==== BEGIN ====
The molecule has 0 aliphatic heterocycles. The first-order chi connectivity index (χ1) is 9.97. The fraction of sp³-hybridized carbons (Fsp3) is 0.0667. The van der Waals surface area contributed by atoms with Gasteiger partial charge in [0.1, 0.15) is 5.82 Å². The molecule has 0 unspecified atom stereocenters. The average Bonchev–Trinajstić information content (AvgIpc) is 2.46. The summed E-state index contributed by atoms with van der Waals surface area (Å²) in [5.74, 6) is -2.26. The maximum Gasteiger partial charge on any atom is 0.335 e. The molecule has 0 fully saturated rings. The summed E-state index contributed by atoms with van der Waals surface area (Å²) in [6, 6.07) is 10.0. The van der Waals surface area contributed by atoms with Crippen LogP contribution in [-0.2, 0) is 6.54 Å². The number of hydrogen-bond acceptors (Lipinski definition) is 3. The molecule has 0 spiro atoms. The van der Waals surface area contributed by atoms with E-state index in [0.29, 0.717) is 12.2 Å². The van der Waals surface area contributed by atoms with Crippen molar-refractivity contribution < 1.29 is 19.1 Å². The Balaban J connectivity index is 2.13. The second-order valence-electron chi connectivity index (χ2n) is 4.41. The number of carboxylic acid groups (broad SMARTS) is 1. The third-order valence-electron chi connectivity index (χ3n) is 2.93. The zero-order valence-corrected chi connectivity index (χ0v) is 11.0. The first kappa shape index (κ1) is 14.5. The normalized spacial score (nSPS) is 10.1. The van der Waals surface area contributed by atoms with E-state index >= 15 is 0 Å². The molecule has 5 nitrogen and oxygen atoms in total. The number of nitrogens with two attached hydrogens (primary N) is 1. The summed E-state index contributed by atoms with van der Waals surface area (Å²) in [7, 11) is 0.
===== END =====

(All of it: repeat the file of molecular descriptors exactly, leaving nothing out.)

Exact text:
The molecule has 0 aliphatic heterocycles. The first-order chi connectivity index (χ1) is 9.97. The fraction of sp³-hybridized carbons (Fsp3) is 0.0667. The van der Waals surface area contributed by atoms with Gasteiger partial charge in [0.1, 0.15) is 5.82 Å². The molecule has 0 unspecified atom stereocenters. The average Bonchev–Trinajstić information content (AvgIpc) is 2.46. The summed E-state index contributed by atoms with van der Waals surface area (Å²) in [5.74, 6) is -2.26. The maximum Gasteiger partial charge on any atom is 0.335 e. The molecule has 0 fully saturated rings. The summed E-state index contributed by atoms with van der Waals surface area (Å²) in [6, 6.07) is 10.0. The van der Waals surface area contributed by atoms with Crippen LogP contribution in [-0.2, 0) is 6.54 Å². The number of hydrogen-bond acceptors (Lipinski definition) is 3. The molecule has 0 spiro atoms. The van der Waals surface area contributed by atoms with E-state index in [0.29, 0.717) is 12.2 Å². The van der Waals surface area contributed by atoms with Crippen molar-refractivity contribution < 1.29 is 19.1 Å². The Balaban J connectivity index is 2.13. The second-order valence-electron chi connectivity index (χ2n) is 4.41. The number of carboxylic acid groups (broad SMARTS) is 1. The third-order valence-electron chi connectivity index (χ3n) is 2.93. The zero-order valence-corrected chi connectivity index (χ0v) is 11.0. The first kappa shape index (κ1) is 14.5. The normalized spacial score (nSPS) is 10.1. The van der Waals surface area contributed by atoms with E-state index >= 15 is 0 Å². The molecule has 5 nitrogen and oxygen atoms in total. The number of nitrogens with two attached hydrogens (primary N) is 1. The summed E-state index contributed by atoms with van der Waals surface area (Å²) in [7, 11) is 0.